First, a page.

Marie Curie once said, "Nothing in life is to be feared. It is only to be understood." I find that true in so many aspects of my life, and lately one fear that has cropped up is all of the hype about gas prices (though lately they have been going down- yay!). So I decided to take it upon myself to, rather than fear the increasing cost, instead try to understand what exactly that price increase means for me, and to deal with it in a rational and constructive way. Just like ordinary budgeting and financial planning, you can stick your head in the sand and say "Woe is me!", or you can take measures to face it head-on and know exactly what you're up against so that you can cut out the worrying and start preventative planning. All it takes is a little more awareness on your part. Are you ready for some math?
The first step I took was to calculate my car's gas mileage. I wasn't sure how to do this- it seemed a little difficult to wrap my brain around- but I came up with my own method.
1. The next time you go to the gas station, allow the pump to fill your tank until it automatically stops. You can now assume for the intents of this calculation that your tank is full.
2. Reset the odometer or write down the number- if you have a trip odometer, you can set that to zero and it will work just fine. Don't touch the odometer again until the next time you fill up.
3. The next time you fill up, check the number on the odometer. If you are using your car's main odometer, subtract the number you wrote down the last time you filled up from the current number. Otherwise, just check the number on the trip odometer that you zeroed the last time you filled up. This will be how far you have gone since your last fill-up.
4. Next, allow the pump to fill the tank again until it automatically stops. Now look at the digital readout on the gas pump or check your receipt to see how many gallons of gas you purchased. That is how many gallons of gas it took you to go the number of miles you see on the odometer, and all you have to do is to divide the number of miles by the number of gallons.
Example: Your receipt says 15 gallons, the odometer reads 330 miles.
330 divided by 15 = 22 - the car gets 22 miles to the gallon.
It is also a good idea to do this a few times consecutively in order to get a good average, just because sometimes you will spend more time doing highway driving and other times you will be in the city more. This way you can get a good solid number that will be your guide to planning your trips. Now you have some good information you can use to plan them.
It is important to spend some time planning your trips, because every time you drive your car somewhere, you are spending your money. If you care where your money goes, you should plan where your gas goes.
The next step is to boil this down to the mile. This is easy- decide on an average gas price (you can be specific and adjust this each time you check your fuel economy, but I like to go with an average to make it simpler) and then divide the cost of a gallon of gas by your car's gas mileage.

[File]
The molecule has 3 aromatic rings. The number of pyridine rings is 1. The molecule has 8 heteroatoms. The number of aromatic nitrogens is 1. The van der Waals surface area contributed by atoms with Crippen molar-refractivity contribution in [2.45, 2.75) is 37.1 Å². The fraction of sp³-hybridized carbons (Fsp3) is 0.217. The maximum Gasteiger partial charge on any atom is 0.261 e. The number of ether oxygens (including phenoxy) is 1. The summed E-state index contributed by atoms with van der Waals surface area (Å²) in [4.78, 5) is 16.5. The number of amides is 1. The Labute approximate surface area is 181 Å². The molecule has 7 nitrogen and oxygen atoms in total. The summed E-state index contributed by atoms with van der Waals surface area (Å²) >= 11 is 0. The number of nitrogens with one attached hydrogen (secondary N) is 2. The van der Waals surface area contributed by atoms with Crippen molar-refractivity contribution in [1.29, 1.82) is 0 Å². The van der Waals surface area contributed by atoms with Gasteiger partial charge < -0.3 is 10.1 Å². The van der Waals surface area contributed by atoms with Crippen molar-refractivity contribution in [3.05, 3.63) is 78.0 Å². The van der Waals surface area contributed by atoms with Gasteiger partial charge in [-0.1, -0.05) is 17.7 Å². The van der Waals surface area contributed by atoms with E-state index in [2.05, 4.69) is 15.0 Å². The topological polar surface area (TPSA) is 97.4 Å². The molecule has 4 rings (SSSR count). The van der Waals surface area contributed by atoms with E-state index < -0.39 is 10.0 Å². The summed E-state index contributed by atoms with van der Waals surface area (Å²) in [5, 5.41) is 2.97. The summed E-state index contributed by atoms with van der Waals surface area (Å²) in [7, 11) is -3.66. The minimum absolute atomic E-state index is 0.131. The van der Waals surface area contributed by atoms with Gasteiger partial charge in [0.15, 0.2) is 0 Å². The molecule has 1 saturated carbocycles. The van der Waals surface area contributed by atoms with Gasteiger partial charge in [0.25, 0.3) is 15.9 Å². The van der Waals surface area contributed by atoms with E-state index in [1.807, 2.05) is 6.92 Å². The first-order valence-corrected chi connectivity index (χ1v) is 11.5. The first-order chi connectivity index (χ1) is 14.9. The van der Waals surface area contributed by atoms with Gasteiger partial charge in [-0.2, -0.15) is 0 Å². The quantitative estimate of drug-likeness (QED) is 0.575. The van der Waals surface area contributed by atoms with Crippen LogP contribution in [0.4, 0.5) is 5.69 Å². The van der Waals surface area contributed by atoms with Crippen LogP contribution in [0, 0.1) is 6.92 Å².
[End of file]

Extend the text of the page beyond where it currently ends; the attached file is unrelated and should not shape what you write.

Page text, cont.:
Example: A gallon of gas costs $3.80 and my car gets 22 miles to the gallon.
$3.80 divided by 22 = approximately $0.17. Each mile I drive costs me 17 cents.
This number is now my measuring tool. If I want to decide, for example, whether to take my kids to the community pool that is 7 miles away where I have to pay an $8 admission fee per person, versus taking them to the beach that is 85 miles away but is free, I simply do the math.
Pool: 7 miles x 2 (round trip) = 14 miles total x $0.17 = $2.38 + $24 (total admission fees) = $26.38
Beach: 85 miles x 2 = 170 miles total x $0.17 = $28.90
With a difference of only $2.52, it's a pretty close call. But the funny thing is that there are probably a lot of people out there who, in a valiant attempt to save money on gas, are spending far more money doing things closer to home. It really just comes down to the math.
Now, you would certainly have to take lots of other factors into account in the above example- like convenience, wear on your vehicle, purchasing food on the way (I like a picnic lunch, myself), and the basic desires of the family. But my purpose in doing this little mathematic exercise is to demonstrate that knowing the numbers can help you make a truly informed financial decision when you're planning your everyday activities.
For me, this has been a very useful tool when it comes to my couponing and grocery deals shopping. How great is it to save $5 on groceries by going to a warehouse store when it costs me $6 to drive there? I have also started paying attention to combining my trips, and I have started thinking far more about the places I go, because as I said before- every time you drive your car, you are spending your money. Even a short trip to just "run out to the store" costs me $1.20, and when you're trying to save money, that's enough to make you think twice!
Do you try to calculate your gas down to the mile? If so, how has this changed your daily travel patterns? If not, do you think this is something you will try?